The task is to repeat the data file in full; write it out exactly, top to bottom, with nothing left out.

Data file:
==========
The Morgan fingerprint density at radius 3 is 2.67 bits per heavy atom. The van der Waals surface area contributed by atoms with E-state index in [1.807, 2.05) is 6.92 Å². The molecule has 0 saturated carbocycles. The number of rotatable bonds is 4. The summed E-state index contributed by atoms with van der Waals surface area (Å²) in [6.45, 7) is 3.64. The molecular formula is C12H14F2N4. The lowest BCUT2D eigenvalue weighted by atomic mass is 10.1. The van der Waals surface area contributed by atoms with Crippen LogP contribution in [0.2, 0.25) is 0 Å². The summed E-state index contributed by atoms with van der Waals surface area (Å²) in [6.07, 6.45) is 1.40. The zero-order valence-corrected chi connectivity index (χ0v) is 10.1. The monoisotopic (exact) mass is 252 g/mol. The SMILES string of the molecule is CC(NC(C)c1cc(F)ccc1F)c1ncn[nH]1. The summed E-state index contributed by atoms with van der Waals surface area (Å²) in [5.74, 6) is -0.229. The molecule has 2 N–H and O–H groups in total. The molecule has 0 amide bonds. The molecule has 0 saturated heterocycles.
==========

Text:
The Morgan fingerprint density at radius 3 is 2.67 bits per heavy atom. The van der Waals surface area contributed by atoms with E-state index in [1.807, 2.05) is 6.92 Å². The molecule has 0 saturated carbocycles. The number of rotatable bonds is 4. The summed E-state index contributed by atoms with van der Waals surface area (Å²) in [6.45, 7) is 3.64. The molecular formula is C12H14F2N4. The lowest BCUT2D eigenvalue weighted by atomic mass is 10.1. The van der Waals surface area contributed by atoms with Crippen LogP contribution in [0.2, 0.25) is 0 Å². The summed E-state index contributed by atoms with van der Waals surface area (Å²) in [6.07, 6.45) is 1.40. The zero-order valence-corrected chi connectivity index (χ0v) is 10.1. The monoisotopic (exact) mass is 252 g/mol. The SMILES string of the molecule is CC(NC(C)c1cc(F)ccc1F)c1ncn[nH]1. The summed E-state index contributed by atoms with van der Waals surface area (Å²) in [5.74, 6) is -0.229. The molecule has 2 N–H and O–H groups in total. The molecule has 0 amide bonds. The molecule has 0 saturated heterocycles.